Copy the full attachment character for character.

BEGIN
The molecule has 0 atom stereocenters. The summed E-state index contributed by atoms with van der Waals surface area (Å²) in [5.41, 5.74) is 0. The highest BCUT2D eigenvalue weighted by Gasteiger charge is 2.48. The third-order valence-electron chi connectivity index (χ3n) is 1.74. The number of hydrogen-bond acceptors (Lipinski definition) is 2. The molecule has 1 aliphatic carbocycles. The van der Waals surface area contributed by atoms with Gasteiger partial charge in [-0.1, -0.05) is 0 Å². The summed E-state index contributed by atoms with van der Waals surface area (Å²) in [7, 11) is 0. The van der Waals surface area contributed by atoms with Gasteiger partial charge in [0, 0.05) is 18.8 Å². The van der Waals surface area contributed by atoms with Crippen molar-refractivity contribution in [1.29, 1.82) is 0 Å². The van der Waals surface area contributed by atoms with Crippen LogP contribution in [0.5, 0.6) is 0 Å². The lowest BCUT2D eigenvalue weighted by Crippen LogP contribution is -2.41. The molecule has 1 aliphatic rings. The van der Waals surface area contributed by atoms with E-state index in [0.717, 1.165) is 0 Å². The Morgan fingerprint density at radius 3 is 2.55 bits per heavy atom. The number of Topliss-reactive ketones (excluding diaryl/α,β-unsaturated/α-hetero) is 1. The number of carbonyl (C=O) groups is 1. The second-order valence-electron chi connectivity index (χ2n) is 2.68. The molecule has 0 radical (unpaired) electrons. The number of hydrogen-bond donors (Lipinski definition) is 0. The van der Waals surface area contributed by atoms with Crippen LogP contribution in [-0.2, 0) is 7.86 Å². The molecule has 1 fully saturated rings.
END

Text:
The molecule has 0 atom stereocenters. The summed E-state index contributed by atoms with van der Waals surface area (Å²) in [5.41, 5.74) is 0. The highest BCUT2D eigenvalue weighted by Gasteiger charge is 2.48. The third-order valence-electron chi connectivity index (χ3n) is 1.74. The number of hydrogen-bond acceptors (Lipinski definition) is 2. The molecule has 1 aliphatic carbocycles. The van der Waals surface area contributed by atoms with Gasteiger partial charge in [-0.1, -0.05) is 0 Å². The summed E-state index contributed by atoms with van der Waals surface area (Å²) in [7, 11) is 0. The van der Waals surface area contributed by atoms with Gasteiger partial charge in [0, 0.05) is 18.8 Å². The van der Waals surface area contributed by atoms with Crippen molar-refractivity contribution in [1.29, 1.82) is 0 Å². The van der Waals surface area contributed by atoms with Crippen LogP contribution in [0.5, 0.6) is 0 Å². The lowest BCUT2D eigenvalue weighted by Crippen LogP contribution is -2.41. The molecule has 1 aliphatic rings. The van der Waals surface area contributed by atoms with E-state index in [0.717, 1.165) is 0 Å². The Morgan fingerprint density at radius 3 is 2.55 bits per heavy atom. The number of Topliss-reactive ketones (excluding diaryl/α,β-unsaturated/α-hetero) is 1. The number of carbonyl (C=O) groups is 1. The second-order valence-electron chi connectivity index (χ2n) is 2.68. The molecule has 0 radical (unpaired) electrons. The number of hydrogen-bond donors (Lipinski definition) is 0. The van der Waals surface area contributed by atoms with Crippen LogP contribution in [-0.2, 0) is 7.86 Å². The molecule has 1 fully saturated rings.